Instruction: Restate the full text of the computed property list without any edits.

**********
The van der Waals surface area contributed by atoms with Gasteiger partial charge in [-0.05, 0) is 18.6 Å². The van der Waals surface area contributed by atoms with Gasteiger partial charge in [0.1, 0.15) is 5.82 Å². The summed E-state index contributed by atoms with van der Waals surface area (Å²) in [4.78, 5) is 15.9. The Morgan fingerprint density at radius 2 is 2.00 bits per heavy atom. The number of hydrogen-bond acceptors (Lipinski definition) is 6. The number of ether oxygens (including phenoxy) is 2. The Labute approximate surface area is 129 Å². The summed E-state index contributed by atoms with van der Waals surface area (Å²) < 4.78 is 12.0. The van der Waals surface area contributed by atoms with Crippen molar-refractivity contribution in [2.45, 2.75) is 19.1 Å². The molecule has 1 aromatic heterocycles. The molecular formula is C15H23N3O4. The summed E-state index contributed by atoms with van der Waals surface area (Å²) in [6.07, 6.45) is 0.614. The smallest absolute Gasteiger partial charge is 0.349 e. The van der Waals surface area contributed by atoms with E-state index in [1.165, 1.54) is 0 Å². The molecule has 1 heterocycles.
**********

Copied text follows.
The van der Waals surface area contributed by atoms with Gasteiger partial charge in [-0.05, 0) is 18.6 Å². The van der Waals surface area contributed by atoms with Gasteiger partial charge in [0.1, 0.15) is 5.82 Å². The summed E-state index contributed by atoms with van der Waals surface area (Å²) in [4.78, 5) is 15.9. The Morgan fingerprint density at radius 2 is 2.00 bits per heavy atom. The number of hydrogen-bond acceptors (Lipinski definition) is 6. The number of ether oxygens (including phenoxy) is 2. The Labute approximate surface area is 129 Å². The summed E-state index contributed by atoms with van der Waals surface area (Å²) < 4.78 is 12.0. The van der Waals surface area contributed by atoms with Crippen molar-refractivity contribution in [2.45, 2.75) is 19.1 Å². The molecule has 1 aromatic heterocycles. The molecular formula is C15H23N3O4. The summed E-state index contributed by atoms with van der Waals surface area (Å²) in [6.07, 6.45) is 0.614. The smallest absolute Gasteiger partial charge is 0.349 e. The van der Waals surface area contributed by atoms with E-state index in [1.165, 1.54) is 0 Å². The molecule has 1 heterocycles.